Cost:  $22 General, $15 Member, $8 Student

==================================

Saturday,  09/14/19  7:30pm-Note change in time

Peninsual Astronomical Society
Los Altos Public Library
13 S. San Antonio Rd.
Los Altos, CA

"Getting the Astronomy Right in a Novel”

NORM SPERLING

Website:  http://www.pastro.org/dnn/

==================================

Saturday, 09/14/19  8:00 PM

San Jose Astronomical Association
Houge Park
3972 Twilight Drive
San Jose, CA 95124

Exploring Pluto, Charon & the outer reaches of the solar system

In 2015, the New Horizons spacecraft flew past icy Pluto and Charon and sent back the first images of these objects in the furthest outskirts of our solar system. I will review what we now know about Pluto and Charon, and how the study of these bodies has evolved. I'll also discuss the images received over the New Year from the much smaller icy object Ultima Thule.

Speaker: Francis Nimmo

Website: https://www.meetup.com/SJ-Astronomy/events/264143602/

Cost:  Free

==================================

Sunday, 09/15/19
04:30 PM - 09:00 PM

USS Hornet
707 W Hornet Ave
Alameda, CA 94501

AIAA-SF Annual Banquet celebrating 50th anniversary of Apollo 11

This year, we are celebrating the 50th anniversary of Apollo 11 by hosting our annual banquet on the USS Hornet, the aircraft carrier that picked up the crew of Apollo 11 from the Pacific Ocean. During this event, we will have a buffet style dinner in the ship’s officers wardroom, a talk about the Apollo 11 Earth Landing System given by Anthony Smith, an engineer who was directly involved in its development, an awards session, and finally there will be a special Apollo 11 themed guided tour aboard the ship, including a special exhibit on the same theme.

This talk will consist of two main parts. The first part focuses on the pre-Apollo history, and gives a 10-year timespan overview of several milestones of the space program up to, and including, Apollo 11. The second part elaborates on the personal experiences of the speaker by means of a pre-recorded interview which was made for the Hornet Museum Archives. There will be an opportunity for Q&A at the end of the presentation.

Space is limited and prices go up after 9/8.

Website: https://aiaa-sf.org/event/aiaa-banquet-2019/

Cost:  $19.00 - $49.00

==================================

Monday, 09/16/19
11:00 AM - 12:00 PM

Varian Physics Building
382 Via Pueblo Mall
Room 355
Stanford, CA 94305

A 2020s Vision of CMB Lensing

The field of CMB lensing is somewhere akin to where measurements of the primary CMB itself were 15 years ago; we have detected it's there and measured some scales to moderate significance, but the exciting era of deep precision measurements is just on the horizon. Over the coming decade, CMB lensing (the distortion of the CMB photons by gravitational lensing due to the matter along the CMB photon's paths) will precisely probe the distribution of matter in the universe out to high red shifts. It will also allow us to remove lensing B-mode polarization, which will be crucial to potentially detecting primordial gravitational waves from the Big Bang. However, perhaps surprisingly given the important role CMB lensing will play, how to fully extract all of the lensing information from precision CMB data is an open question, as the lensing reconstruction is a difficult high-dimensional non-linear problem. In this talk, I'll provide a review of CMB lensing science aimed at non-experts. I'll also describe the methods we have been developing to perform this optimal extraction, which are rooted in Bayesian statistics, machine learning, and modern optimization and sampling algorithms.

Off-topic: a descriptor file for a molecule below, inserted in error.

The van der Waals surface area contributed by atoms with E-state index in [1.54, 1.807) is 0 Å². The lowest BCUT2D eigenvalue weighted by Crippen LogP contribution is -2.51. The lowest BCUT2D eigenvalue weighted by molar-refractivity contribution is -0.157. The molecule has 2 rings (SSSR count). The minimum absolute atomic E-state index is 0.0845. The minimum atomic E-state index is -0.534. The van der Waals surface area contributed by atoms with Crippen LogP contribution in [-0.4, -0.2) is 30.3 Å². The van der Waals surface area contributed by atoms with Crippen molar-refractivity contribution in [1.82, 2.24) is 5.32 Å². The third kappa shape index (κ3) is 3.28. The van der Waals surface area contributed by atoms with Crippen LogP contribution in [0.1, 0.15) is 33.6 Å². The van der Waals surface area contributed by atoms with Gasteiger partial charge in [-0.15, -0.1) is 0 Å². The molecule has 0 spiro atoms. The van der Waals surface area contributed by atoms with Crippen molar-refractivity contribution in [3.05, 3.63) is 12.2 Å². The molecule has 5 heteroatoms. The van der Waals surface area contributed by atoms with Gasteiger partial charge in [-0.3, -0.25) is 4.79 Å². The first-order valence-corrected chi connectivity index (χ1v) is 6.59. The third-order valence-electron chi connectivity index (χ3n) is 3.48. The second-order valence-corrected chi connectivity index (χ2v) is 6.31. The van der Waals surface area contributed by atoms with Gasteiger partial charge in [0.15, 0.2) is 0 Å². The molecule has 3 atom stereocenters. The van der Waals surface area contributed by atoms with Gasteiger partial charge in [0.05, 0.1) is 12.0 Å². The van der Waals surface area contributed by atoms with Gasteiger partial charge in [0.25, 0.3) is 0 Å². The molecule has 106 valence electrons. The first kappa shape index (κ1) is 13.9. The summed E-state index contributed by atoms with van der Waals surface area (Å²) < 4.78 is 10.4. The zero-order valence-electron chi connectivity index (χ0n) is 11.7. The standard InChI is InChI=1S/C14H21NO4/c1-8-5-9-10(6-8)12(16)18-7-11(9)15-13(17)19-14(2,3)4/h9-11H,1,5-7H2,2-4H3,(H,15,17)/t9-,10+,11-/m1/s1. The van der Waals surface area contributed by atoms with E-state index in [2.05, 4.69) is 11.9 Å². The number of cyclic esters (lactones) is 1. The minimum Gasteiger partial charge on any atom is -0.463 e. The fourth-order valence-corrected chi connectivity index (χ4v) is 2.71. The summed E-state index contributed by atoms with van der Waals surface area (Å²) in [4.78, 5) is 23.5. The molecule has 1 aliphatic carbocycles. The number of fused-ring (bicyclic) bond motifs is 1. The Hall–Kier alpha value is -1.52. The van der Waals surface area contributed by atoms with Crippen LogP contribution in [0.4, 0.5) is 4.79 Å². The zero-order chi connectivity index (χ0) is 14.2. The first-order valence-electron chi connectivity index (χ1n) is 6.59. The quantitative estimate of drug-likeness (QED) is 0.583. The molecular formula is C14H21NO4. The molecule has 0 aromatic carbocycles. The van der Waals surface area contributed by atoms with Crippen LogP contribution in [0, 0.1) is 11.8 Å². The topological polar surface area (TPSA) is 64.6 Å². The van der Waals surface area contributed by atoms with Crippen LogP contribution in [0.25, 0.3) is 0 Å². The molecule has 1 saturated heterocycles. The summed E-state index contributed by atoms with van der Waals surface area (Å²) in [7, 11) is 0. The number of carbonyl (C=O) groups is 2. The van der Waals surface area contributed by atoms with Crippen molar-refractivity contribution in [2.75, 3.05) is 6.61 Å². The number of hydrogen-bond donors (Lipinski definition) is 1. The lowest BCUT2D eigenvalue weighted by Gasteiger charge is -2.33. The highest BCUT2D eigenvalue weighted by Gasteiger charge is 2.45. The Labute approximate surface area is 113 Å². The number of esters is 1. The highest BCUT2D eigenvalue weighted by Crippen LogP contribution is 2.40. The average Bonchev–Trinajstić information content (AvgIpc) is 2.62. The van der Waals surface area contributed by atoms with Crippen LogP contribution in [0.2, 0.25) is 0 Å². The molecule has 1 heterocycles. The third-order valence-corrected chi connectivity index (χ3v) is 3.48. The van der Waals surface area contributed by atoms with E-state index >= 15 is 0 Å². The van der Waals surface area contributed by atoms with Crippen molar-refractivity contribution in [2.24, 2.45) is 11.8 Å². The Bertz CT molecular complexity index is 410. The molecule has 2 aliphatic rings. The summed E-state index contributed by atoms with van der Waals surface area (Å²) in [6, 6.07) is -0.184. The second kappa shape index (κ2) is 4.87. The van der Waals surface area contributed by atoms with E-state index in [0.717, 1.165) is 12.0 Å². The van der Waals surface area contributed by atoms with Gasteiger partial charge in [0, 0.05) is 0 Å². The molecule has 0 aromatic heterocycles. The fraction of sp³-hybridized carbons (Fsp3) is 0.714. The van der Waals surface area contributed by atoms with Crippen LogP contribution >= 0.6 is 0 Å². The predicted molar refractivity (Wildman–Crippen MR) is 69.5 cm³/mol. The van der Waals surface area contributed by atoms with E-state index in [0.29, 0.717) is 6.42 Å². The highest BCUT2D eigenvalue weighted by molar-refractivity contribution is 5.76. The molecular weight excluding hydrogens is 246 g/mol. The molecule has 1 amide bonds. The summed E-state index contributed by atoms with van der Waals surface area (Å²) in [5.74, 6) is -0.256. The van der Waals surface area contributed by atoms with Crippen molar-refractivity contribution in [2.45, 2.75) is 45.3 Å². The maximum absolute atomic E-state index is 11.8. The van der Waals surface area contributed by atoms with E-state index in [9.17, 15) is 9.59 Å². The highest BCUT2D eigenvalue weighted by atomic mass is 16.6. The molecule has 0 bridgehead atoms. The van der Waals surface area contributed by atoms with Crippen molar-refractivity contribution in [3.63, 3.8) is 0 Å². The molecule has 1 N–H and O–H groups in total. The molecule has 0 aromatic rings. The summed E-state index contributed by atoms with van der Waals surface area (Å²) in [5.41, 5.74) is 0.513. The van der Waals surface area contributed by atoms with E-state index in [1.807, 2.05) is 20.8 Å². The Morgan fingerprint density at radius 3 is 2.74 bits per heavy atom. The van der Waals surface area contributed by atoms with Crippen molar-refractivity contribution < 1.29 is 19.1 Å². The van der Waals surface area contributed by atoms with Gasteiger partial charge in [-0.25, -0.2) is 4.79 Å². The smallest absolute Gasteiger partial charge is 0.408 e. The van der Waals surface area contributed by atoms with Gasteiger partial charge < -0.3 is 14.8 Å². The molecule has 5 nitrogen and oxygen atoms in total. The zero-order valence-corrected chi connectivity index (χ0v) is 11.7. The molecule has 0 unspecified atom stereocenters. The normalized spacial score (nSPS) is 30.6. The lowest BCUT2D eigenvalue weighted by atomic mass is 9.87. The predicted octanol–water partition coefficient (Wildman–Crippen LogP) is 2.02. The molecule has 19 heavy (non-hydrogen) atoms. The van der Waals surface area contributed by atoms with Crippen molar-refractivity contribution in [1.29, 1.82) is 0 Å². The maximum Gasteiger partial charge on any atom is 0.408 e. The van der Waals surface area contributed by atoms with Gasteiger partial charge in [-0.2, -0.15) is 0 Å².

Speaker: Marius Millea, UC Berkeley

Website: https://kipac.stanford.edu/events/2020s-vision-cmb-lensing

Cost:  Free

==================================

Monday, 09/16/19
04:15 PM - 05:15 PM

LeConte Hall, Rm 1
UC Berkeley
Berkeley, CA 94720

Supersymmetry and Dark Matter: From the Weak Scale to the Planck Scale

While supersymmetry remains an interesting and important extension of the Standard Model of particle interactions, it experimental verification remains elusive. There are many motivations for supersymmetry, many of which center on the notion of Grand Unification. However, motivations for supersymmetry do not necessarily point to weak scale supersymmetry. I will review the prospects for weak scale supersymmetry concentrating on the opportunity for the discovery of supersymmetric dark matter. I will also look at the possibility of that the scale of supersymmetry is much higher (above the inflationary scale) and perhaps as high as the Planck scale.

Speaker: Keith Olive, University of Minnesota

Website: https://physics.berkeley.edu/news-events/events/20190916/supersymmetry-and-dark-matter-from-the-weak-scale-to-the-planck-scale

Cost:  Free

==================================

Monday, 09/16/19
06:00 PM - 07:00 PM

TBA
UC Berkeley
Berkeley, CA 94720

Technosignatures: What Are They, And How Might We Find Them?: Jill Tarter at the Berkeley Forum